Mr. SCARAMELLI. That is just exactly what I say, because they are small they are preferred and demanded by American manufacturers,


because they can use them to better advantage, and then even in Oregon if they could use the big ones there would not be enough to supply the industry of the United States.

Going to another article, and that is tomato paste, and Italian tomatoes: The tomato paste under the Payne-Aldrich bill was 40 per cent ad valorem; under the Underwood it went back to 45, and the Fordney bill has just suggested 28 per cent. I can only state that the reason they only increased it a little is because I argued the matter to them and it probably had some weight.

I have a factory in central Maryland which cost $35,000, and I made this paste. (Exhibiting sample to the committee.] This other sample is the imported. [Exhibiting another sample.) They are both the same size, 200 cans to a case, and the same quality inside. I can lay this down for $8 a case. We contracted last summer at $10 a case. This sindicating] cost $14 f. o. b. Naples, with $3.50 duty, makes $17.50, and with case at 50 cents, makes $18. I find I do not need any protection.

Senator McCUMBER. How can you sell that, or practically have to sell it, for $18 in competition with another which you can sell for $8?

Mr. SCARAMELLI. We do not sell enough of it; that is the trouble. It used to be a bigger industry than it is, and it is coming back now. But, of course, I might say to you that the flavor of this is better than the flavor of the other, because it is due to the nature of the tomatoes. There is more food value in this shape of tomatoes than there is to the American, and it has a particular taste which is preferred by immigrants. They want them, and are willing to pay $5

While the article is different, we do not need any more protection. At the present rate of exchange I am figuring on making 41 cents when I say $18.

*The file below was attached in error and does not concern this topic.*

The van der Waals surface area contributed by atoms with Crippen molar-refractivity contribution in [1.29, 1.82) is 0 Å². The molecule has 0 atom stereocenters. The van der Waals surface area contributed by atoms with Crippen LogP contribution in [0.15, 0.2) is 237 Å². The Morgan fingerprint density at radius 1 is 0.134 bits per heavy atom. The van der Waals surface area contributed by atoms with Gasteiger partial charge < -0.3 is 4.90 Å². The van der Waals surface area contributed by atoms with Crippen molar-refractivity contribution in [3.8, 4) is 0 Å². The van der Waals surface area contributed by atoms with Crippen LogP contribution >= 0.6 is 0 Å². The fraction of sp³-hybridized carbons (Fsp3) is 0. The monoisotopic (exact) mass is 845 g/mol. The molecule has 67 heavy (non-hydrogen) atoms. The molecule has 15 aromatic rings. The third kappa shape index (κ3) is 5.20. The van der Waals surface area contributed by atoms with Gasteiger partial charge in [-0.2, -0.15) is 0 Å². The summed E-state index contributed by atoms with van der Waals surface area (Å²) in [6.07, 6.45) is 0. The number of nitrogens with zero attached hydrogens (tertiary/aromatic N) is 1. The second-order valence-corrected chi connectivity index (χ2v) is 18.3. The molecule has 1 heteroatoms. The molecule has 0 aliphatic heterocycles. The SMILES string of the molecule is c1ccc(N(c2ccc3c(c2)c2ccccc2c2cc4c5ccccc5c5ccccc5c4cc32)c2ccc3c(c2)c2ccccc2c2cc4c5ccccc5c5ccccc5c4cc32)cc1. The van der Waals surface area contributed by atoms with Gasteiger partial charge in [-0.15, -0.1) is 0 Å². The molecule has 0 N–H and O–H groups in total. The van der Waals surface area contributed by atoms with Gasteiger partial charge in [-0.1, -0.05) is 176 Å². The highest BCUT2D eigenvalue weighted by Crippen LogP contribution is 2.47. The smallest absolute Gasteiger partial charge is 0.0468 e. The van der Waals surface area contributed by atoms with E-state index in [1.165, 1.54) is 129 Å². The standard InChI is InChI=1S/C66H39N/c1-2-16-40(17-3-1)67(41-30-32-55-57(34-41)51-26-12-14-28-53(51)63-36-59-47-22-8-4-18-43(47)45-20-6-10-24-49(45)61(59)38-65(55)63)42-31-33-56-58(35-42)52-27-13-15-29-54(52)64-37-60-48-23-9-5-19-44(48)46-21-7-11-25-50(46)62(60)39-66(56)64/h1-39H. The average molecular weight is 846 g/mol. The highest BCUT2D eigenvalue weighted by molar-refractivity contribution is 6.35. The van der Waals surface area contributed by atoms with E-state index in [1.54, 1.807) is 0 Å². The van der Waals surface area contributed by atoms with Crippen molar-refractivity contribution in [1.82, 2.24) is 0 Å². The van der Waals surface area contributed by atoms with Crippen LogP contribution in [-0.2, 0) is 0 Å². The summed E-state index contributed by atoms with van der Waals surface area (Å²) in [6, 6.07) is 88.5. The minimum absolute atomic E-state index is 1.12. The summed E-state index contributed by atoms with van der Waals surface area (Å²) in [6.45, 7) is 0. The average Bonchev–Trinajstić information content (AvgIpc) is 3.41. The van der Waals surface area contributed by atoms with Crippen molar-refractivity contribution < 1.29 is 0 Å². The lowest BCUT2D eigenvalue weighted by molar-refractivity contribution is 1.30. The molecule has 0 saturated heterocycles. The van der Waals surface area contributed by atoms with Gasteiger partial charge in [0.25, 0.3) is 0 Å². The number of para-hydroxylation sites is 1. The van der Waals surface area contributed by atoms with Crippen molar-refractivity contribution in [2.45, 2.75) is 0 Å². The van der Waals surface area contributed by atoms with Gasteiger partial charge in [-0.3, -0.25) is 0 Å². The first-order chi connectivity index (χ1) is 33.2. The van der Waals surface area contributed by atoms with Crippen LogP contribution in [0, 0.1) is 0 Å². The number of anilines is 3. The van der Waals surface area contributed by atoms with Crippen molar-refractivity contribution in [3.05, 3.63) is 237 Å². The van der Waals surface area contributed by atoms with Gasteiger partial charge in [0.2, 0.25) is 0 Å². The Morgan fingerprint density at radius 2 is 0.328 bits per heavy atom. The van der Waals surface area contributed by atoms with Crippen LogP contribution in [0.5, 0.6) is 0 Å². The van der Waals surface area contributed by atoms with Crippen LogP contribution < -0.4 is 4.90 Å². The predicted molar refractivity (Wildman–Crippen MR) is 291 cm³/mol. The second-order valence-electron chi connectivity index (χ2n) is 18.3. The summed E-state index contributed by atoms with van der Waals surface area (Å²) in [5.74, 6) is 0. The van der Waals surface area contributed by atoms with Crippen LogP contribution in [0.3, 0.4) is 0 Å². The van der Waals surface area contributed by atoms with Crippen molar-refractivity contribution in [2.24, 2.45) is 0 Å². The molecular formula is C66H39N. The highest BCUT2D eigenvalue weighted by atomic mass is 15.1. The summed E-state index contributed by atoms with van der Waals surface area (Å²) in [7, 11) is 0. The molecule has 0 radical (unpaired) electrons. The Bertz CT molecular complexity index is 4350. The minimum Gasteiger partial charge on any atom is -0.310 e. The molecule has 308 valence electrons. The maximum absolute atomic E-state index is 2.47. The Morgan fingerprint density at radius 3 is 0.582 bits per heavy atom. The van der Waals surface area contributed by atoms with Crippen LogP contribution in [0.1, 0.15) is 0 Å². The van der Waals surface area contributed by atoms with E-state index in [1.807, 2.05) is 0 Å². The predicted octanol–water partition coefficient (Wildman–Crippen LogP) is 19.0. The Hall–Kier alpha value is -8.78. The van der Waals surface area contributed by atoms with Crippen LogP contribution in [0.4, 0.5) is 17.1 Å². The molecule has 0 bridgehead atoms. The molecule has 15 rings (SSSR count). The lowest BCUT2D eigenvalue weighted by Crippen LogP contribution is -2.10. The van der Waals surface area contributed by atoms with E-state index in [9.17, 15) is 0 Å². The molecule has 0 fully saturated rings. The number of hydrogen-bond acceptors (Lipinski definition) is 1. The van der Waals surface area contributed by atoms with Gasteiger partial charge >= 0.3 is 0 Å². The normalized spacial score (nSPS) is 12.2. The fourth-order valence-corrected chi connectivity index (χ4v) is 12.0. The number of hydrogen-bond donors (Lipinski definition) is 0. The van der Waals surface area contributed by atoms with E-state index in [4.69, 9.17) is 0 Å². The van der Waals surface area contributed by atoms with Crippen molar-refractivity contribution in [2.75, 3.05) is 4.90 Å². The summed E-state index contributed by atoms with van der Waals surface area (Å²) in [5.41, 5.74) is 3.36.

So then we have now had a great deal of trouble in establishing market values. We would much prefer that you would turn back this article also to a specific rate of duty. Before the war, under the Payne-Aldrich we used to get an average of $1.25 per case duty; we are willing to take $2 and make the price $1.50 gross; $3.50 is not fair, because while we want to increase the revenue of this country, we do not believe it is fair to expect that the poorer class would pay $2.50 duty on a case of goods like this. (Indicating.)

Senator WALSHI. Are there any other manufacturers of tomato paste than yourself?

Mr. SCARAMELLI. Plenty of them.

Senator Walsh. Then, do you claim that the tariff simply gires you an opportunity to make profits?

Mr. SCARAMELLI. No; it does not make any profit for us.

Senator Walsh. You say you can manufacture yours for less than the imported ?

Senator WALSII. And can sell it for less ?

Senator Walsh. Is there not a temptation to raise your price in harmony with the figure the imported brings in order to make all that you can?

Mr. SCARAMELLI. Certainly; if you mean that you are going to have $3.50 I am going to raise my price also.

a case more.